Imagine having 60 hours to create a brilliant film. 60 hours. As well as this, you have one simple instruction “Nothing is as what it seems” and a prop “something is being inspected with a magnified glass.” It’s a small amount of time with not a lot to go upon. Heck, there are some film directors out there who can’t create a film in about three years with a 30 page script and 32942303 dollars behind them (cough, Michael Bay, cough). Anyway, for the Colchester 60 Hour film festival, the strenuous task is at hand to create something fresh and wonderful but sandwich the process into just under three days. Black Apron Entertainment have done just that with their greatly named film Death By Chocolate.
I’d like to stress now that this is not a comedy, and the tagline “nothing is as it seems,” is more apt than ever with this film. The metaphorical magnified glass here (I’m not giving away the physical side) is a relationship where a couple are happily in love. From afar, they seem content. So much so, in fact, that seconds into the film you’ll feel enraged amounts of jealousy. But peering closer, the truth unravels and culminates in a shocking end.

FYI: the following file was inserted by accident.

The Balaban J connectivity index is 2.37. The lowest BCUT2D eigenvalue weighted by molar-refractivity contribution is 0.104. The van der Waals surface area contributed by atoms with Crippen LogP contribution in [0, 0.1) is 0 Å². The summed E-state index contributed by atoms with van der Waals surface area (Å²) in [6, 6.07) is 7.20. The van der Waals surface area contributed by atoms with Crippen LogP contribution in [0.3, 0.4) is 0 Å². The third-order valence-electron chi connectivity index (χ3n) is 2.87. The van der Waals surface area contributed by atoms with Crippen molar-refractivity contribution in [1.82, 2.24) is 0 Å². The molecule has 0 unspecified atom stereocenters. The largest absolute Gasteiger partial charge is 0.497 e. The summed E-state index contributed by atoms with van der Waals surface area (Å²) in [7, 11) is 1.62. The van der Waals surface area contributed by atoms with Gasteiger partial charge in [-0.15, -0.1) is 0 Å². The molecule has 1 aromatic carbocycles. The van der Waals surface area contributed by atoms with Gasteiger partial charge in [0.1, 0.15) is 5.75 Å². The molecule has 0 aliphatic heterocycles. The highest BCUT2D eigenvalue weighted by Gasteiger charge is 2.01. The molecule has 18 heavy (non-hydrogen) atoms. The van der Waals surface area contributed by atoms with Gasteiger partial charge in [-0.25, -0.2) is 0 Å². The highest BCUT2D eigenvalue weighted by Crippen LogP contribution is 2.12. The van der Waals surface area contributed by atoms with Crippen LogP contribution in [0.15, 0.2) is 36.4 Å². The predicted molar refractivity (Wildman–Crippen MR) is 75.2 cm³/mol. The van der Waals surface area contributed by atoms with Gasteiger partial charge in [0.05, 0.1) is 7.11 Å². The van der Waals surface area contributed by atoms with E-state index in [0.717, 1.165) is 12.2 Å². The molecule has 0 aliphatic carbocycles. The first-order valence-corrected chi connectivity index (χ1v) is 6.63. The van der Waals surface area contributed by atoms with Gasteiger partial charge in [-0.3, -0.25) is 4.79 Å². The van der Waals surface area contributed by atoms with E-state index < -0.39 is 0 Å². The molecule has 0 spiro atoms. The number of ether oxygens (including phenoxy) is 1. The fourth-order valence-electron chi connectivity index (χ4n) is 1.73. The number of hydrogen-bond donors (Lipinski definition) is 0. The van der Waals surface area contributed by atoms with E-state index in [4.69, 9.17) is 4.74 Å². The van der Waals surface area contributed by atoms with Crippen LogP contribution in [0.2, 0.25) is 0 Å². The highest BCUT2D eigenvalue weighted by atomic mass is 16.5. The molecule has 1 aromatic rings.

Written and directed by Daniel Bailey, Lynette Linton and Gino Ricardo Green, Death By Chocolate is an evocative look at the undercurrent of a relationship. Pinpointing rather under heard issues that rage beneath the sickly sweet surface, the strength here is how the narrative flits between different viewpoints of the same scene; extending it so the truth hits you in the pit of your stomach. Though the film is obviously hindered by a small budget, the project does well in conveying a story and excavating the bare bones of a seemingly perfect relationship by playing with its unreliable narrator. With effective and good performances by Francesca Bailey and Samson Kayo, (though, by no means, amazing) Death By Chocolate is truly helped along by its frankly stirring score by young performer Eden Roxx. Not only capturing the essence of the plot and the visceral coil that spirals out of control, the music is gorgeously imagined and hauntingly played.
Death by Chocolate is a project with a lot of attentiveness and emotion poured into it, certainly producing a great final product for the 60 Hour competition. But more so than this, Black Apron Entertainment is a future company to look out for.